To create our converter, we create a new Java Class in the Code -> Java design elements.
The main point is that the class should implement the javax.faces.convert.Converter interface



So at this point we should have a blank converter that does nothing but make everything null, which is useless, so lets fix it.


The converter interface has 2 methods which we need to implement, both methods accept 3 parameters, the current FacesContext, the Component that the input belongs to, and the value to be converted.
  • getAsObject - Takes the user input string from the UIComponent and converts it to whatever you want for the model
  • getAsString - Takes the object from the model and converts it to the string required for the UI component
If there is a problem with conversion, we need to throw a ConverterException, which takes a FacesMessage as a parameter.

For our getAsString method, we don't need to do much at all. Our Phone number should already be stored in the model as a String (in International format), so no conversion should be required, we will simply return the String representation of the value to be converted.

For our getAsObject method, it is more complicated, we will try to parse the input string using the PhoneNumberUtil class from the libphonenumber library. If there is a problem parsing (e.g. has text) we will throw a ConverterException, if the number can be parsed, but does not seem to be valid then we will throw a ConverterException, otherwise we will return the International Format of the successfully parsed number.

Here is our PhoneNumberConverter Version 1:

package com.gregorbyte.xsp.converter;

import javax.faces.application.FacesMessage;
import javax.faces.component.UIComponent;
import javax.faces.context.FacesContext;
import javax.faces.convert.Converter;
import javax.faces.convert.ConverterException;

import com.google.i18n.phonenumbers.NumberParseException;
import com.google.i18n.phonenumbers.PhoneNumberUtil;
import com.google.i18n.phonenumbers.PhoneNumberUtil.PhoneNumberFormat;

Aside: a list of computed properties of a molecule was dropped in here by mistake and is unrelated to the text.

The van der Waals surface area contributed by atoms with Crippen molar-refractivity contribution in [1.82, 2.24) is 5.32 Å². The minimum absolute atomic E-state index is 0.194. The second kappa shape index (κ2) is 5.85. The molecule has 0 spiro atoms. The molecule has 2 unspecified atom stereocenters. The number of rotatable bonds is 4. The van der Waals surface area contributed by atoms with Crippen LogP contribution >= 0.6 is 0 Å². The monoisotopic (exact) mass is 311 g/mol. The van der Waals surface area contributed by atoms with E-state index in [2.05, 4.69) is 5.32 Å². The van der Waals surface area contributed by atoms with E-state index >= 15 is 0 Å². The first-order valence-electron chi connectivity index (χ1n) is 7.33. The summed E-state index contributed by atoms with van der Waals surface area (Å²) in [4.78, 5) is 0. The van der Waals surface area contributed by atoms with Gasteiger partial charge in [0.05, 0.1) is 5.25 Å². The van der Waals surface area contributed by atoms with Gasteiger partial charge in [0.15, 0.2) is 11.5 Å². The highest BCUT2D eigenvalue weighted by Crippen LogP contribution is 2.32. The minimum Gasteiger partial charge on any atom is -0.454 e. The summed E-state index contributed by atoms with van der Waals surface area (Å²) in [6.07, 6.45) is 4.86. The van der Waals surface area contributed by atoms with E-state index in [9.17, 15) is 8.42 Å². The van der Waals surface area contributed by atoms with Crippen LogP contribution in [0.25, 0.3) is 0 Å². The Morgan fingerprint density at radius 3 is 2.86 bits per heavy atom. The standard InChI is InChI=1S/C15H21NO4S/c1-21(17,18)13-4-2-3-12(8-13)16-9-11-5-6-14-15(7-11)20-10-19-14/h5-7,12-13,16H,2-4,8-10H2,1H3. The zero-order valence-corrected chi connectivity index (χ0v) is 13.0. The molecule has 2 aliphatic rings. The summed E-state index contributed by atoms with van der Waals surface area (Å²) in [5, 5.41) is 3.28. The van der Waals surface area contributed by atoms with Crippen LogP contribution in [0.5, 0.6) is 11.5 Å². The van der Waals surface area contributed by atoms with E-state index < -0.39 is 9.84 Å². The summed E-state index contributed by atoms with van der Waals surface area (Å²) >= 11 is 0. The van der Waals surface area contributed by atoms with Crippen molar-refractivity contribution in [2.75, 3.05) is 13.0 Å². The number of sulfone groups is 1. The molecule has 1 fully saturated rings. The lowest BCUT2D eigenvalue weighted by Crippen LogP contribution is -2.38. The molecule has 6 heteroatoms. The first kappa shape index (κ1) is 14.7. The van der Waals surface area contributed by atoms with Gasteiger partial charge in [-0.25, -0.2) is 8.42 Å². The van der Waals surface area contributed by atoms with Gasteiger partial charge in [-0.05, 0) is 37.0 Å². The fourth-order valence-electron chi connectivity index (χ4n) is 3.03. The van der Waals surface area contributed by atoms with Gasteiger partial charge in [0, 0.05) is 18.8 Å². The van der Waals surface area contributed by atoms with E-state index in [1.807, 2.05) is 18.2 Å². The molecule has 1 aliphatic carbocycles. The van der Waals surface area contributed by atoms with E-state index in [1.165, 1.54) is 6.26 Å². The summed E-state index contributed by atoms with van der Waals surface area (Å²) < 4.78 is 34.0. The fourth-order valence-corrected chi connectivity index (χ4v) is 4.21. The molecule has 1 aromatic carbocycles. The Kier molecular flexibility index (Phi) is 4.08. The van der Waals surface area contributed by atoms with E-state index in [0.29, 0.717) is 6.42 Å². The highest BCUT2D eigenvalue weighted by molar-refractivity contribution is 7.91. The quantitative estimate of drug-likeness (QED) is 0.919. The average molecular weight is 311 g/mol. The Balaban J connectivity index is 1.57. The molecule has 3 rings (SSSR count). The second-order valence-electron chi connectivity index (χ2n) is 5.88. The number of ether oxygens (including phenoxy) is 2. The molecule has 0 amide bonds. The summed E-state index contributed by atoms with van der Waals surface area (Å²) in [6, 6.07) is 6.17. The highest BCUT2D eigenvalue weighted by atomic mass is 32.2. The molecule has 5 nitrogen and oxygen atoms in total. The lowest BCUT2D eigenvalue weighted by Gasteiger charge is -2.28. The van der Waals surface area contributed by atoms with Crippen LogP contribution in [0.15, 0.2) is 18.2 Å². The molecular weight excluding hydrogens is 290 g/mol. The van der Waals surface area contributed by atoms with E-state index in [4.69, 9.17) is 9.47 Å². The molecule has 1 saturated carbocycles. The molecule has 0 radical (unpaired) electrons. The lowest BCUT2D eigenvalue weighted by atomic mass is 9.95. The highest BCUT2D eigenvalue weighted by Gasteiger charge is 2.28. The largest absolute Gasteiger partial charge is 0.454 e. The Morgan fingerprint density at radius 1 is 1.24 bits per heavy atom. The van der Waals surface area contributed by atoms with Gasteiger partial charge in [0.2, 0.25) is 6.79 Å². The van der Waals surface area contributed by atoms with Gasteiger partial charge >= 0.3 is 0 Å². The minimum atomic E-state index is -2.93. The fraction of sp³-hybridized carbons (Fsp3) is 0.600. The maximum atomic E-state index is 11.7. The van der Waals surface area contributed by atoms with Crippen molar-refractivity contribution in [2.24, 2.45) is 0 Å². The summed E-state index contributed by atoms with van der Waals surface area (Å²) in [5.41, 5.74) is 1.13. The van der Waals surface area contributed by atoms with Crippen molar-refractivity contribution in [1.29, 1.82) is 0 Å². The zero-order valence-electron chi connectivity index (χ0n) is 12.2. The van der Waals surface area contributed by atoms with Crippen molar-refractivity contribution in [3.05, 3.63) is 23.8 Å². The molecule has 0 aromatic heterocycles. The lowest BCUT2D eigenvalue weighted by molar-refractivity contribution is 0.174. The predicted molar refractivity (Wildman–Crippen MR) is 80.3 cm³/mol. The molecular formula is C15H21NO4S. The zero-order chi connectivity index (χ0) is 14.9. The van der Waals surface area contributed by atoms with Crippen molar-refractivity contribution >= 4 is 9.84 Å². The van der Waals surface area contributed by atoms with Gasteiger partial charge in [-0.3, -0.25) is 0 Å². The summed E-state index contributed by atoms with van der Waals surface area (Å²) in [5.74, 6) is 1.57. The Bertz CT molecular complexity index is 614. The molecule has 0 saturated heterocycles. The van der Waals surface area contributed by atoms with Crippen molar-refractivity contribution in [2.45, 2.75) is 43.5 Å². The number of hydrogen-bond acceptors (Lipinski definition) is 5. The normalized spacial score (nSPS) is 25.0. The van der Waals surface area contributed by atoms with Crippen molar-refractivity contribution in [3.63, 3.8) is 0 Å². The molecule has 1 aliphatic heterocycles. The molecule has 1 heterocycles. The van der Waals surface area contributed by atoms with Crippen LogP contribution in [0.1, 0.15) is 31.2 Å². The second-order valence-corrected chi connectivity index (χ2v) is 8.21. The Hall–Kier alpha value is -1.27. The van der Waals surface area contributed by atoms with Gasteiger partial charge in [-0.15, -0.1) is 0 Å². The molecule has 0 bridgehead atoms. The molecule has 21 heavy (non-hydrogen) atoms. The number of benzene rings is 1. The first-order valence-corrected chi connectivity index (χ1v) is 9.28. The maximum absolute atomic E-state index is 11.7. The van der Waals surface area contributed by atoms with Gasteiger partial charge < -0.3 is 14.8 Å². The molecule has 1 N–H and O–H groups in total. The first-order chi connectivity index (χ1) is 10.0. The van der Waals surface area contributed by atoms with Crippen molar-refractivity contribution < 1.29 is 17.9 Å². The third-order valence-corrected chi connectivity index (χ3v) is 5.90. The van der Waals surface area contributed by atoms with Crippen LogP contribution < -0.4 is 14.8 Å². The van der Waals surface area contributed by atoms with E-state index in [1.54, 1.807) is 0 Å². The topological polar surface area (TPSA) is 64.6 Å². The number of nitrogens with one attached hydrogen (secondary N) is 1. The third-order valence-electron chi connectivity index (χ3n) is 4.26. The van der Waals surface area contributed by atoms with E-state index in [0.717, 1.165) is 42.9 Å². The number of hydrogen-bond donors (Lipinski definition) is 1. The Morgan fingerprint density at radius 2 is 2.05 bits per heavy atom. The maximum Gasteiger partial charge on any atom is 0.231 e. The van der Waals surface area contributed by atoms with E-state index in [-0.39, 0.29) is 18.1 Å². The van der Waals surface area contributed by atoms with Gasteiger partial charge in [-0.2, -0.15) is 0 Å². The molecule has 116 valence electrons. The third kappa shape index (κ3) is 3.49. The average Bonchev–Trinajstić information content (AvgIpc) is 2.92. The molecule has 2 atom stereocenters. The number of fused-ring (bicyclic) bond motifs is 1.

import com.google.i18n.phonenumbers.Phonenumber.PhoneNumber;
import com.ibm.commons.util.StringUtil;

public class PhoneNumberConverter implements Converter {

 public Object getAsObject(FacesContext context, UIComponent component,
   String value) {

  if (StringUtil.isEmpty(value))
   return value;

  PhoneNumberUtil util = PhoneNumberUtil.getInstance();
  String defCountryCode = "AU";

  try {

   PhoneNumber number = util.parse(value, defCountryCode);

   if (!util.isValidNumber(number)) {

    FacesMessage fm = new FacesMessage();
    fm.setSummary("Phone Number is not valid for country code "
      + defCountryCode);
    fm.setDetail("The supplied Phone Number is not valid to the country code "
        + defCountryCode);
    fm.setSeverity(FacesMessage.SEVERITY_ERROR);

    throw new ConverterException(fm);

   } else {
    return util.format(number, PhoneNumberFormat.INTERNATIONAL);
   }

  } catch (NumberParseException e) {

   FacesMessage fm = new FacesMessage();
   fm.setSummary("The Phone Number entered is not in a valid format for "
       + defCountryCode);
   fm.setDetail(e.getMessage());
   fm.setSeverity(FacesMessage.SEVERITY_ERROR);

   throw new ConverterException(fm);
  }
 }

 public String getAsString(FacesContext context, UIComponent component,
   Object value) {

  if (value == null)
   return null;
  return value.toString();

 }

}

Register the Converter with Faces-Config

Our next step is to make sure the XPages runtime knows that we have a converter available to be used. We do this by a configuration entry of a  <converter> tag in the Faces-Config file.